VIDEO: VP Joe Biden gives White House’s ‘weekly address’ as President Obama visits troops in Afghanistan.
President Barack Obama said Saturday a sweeping US-South Korean free trade agreement that broke through a three-year deadlock was a “win-win” for both countries.
The agreement benefits US workers, farmers and ranchers, Obama said, and was also a “win” for South Korea because it will grant the Asian ally “greater access to our markets and make American products more affordable for Korean households and businesses.”
Tariff reductions in the deal are expected to boost annual exports of US goods by up to 11 billion dollars, Obama said of the agreement that raised hopes of renewed US leadership in Asia.
The agreement lifts tariffs on 95 percent of goods between the countries within five years, in what would be the largest US trade pact since the North American Free Trade Agreement with Canada and Mexico in 1994.
After nearly four days of talks in suburban Washington, negotiators cleared a key hurdle Friday by letting the United States move more slowly on lifting tariffs on South Korean cars after US automakers feared a flood of imports.
The deal still needs ratification by the two countries’ legislatures.
In Seoul, President Lee Myung-Bak said the agreement would bring “huge benefit” to South Korea and provided “a new window of opportunity for our economy to take off again,” embracing the free trade deals as a strategy to promote an economy long in the shadow of economic giants Japan and China.
Obama won early support from a labor-backed congressman and the Ford Motor Co., former staunch opponents of the deal.
As a senator, Obama was a critic of the deal first negotiated in 2007 under president George W. Bush. But Obama said his team had reached “the best deal for American workers and corporations” that would create 70,000 US jobs through new exports — an estimate disputed by critics.
“It deepens the strong alliance between the United States and the Republic of Korea and reinforces American leadership in the Asia Pacific,” Obama said in a statement.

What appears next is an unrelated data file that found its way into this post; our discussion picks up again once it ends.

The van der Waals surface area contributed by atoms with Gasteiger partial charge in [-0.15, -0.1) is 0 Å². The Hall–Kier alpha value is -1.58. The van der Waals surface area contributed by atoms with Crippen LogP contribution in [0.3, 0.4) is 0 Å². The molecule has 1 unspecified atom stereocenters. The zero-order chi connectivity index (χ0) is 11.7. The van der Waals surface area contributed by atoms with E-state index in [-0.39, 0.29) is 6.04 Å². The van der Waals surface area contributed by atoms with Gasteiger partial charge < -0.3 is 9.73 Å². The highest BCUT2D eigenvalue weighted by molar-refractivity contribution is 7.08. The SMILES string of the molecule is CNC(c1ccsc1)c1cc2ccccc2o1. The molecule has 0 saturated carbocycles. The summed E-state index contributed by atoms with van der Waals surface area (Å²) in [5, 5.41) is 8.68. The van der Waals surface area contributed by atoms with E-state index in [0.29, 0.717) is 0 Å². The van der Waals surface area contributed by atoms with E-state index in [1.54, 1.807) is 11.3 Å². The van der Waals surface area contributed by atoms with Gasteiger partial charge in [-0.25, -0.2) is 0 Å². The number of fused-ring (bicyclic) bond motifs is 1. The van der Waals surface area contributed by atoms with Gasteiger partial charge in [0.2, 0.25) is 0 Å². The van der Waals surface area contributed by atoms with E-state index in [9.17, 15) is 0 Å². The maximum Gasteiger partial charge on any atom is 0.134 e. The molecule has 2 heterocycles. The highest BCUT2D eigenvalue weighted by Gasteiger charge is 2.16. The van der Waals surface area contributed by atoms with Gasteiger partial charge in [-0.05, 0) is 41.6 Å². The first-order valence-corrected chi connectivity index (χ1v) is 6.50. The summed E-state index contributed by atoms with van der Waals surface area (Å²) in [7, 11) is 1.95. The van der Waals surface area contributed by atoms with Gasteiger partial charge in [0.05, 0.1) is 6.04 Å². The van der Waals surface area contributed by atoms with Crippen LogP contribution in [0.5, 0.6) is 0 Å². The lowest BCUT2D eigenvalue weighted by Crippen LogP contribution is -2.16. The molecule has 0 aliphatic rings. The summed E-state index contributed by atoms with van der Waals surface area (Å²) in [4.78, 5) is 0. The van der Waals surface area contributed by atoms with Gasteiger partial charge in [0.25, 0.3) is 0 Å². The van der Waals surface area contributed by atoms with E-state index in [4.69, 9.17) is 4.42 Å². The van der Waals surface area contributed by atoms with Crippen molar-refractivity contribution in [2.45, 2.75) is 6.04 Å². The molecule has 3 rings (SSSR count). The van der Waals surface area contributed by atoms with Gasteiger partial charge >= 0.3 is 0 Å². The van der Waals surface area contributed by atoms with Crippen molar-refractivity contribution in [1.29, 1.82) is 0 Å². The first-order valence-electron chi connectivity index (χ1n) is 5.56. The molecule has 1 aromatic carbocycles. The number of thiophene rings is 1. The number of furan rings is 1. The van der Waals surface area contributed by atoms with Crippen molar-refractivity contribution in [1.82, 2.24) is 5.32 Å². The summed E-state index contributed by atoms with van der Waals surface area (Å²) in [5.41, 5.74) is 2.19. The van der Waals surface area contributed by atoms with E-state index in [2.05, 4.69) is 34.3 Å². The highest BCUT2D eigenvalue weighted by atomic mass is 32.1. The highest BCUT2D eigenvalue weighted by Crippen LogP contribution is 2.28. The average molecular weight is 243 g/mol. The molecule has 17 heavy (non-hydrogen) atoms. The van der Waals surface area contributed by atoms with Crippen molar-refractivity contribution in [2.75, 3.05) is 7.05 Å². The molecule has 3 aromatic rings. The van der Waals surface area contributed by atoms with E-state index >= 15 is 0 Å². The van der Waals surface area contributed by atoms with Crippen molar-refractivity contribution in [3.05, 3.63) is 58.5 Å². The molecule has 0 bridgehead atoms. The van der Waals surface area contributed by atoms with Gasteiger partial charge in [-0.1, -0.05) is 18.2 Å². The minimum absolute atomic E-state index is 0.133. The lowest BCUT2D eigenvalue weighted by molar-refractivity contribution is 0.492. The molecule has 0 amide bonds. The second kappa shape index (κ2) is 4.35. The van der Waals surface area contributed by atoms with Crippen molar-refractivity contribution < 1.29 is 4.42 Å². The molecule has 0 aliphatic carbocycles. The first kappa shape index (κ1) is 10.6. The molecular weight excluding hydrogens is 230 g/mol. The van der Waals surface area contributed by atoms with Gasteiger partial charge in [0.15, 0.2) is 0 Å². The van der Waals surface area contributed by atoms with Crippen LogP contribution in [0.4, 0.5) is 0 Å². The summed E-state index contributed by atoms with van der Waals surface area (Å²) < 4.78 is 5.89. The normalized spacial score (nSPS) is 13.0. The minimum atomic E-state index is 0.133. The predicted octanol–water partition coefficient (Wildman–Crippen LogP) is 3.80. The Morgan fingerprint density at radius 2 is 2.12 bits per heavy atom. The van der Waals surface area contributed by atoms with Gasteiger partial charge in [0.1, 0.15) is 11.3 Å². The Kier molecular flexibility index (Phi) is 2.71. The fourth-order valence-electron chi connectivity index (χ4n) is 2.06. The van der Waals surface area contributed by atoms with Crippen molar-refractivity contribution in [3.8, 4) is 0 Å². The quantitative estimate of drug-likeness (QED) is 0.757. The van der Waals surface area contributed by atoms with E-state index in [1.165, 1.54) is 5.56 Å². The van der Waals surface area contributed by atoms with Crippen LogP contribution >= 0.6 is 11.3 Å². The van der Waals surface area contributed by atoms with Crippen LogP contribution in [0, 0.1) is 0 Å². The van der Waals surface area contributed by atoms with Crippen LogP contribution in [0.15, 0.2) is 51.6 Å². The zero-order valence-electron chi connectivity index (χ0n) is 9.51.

Obama had hoped to finish the deal in time for his visit to Seoul last month for the Group of 20 summit, believing the agreement would boost close ally Lee, who is facing down soaring tensions with North Korea.
Negotiators failed to reach an agreement in time, largely due to concerns by US automakers worried about the immediate end to tariffs on cars.
Under the renegotiated agreement, the United States will be allowed to keep its 2.5 percent tariff for five years, while South Korea would immediately cut its tariff in half to four percent. Both sides would eliminate tariffs after five years.
US officials said South Korea would also ease car safety and environmental standards that US automakers contend are a thinly disguised way to stifle foreign competitors through arbitrary requirements.
The revised agreement would let each US automaker export 25,000 cars per year that meet only US safety requirements — four times the current level.
Alan Mulally, CEO of Ford Motor that had led opposition to the deal, hailed the Obama team’s “tireless efforts” efforts and said the new version offered “greater confidence that we will be able to better serve our Korean customers.”
And the United Auto Workers Union called the agreement a “dramatic step toward changing from a one-way street to a two-way street for trade between the US and South Korea.”
Unlike many other issues, Obama may have an easier time winning approval for the trade deal after last month’s congressional election sweep by rival Republicans, as most opposition came from the president’s Democratic Party.
Mitch McConnell, the top Republican senator, voiced support for the deal and hoped that the “more balanced Congress” will back it.
“The goal of improving market access for American farmers, entrepreneurs and manufacturers is one that the president and I share,” the Kentucky senator said.
But Senator Max Baucus, a Democrat from the ranching state of Montana, withheld judgment on the trade agreement and said he was “deeply disappointed” that it did not address beef exports.
The United States has pushed South Korea to buy beef from older cattle. The issue is especially sensitive for Lee, who has faced major street protests by Koreans concerned about mad cow disease in US cattle.
US officials said beef exports have already grown and would rise further with tariff restrictions. But they conceded that South Korea had not made concessions on the cattle age.
This video is from the White House’ Weekly Address, broadcast Dec. 4, 2010.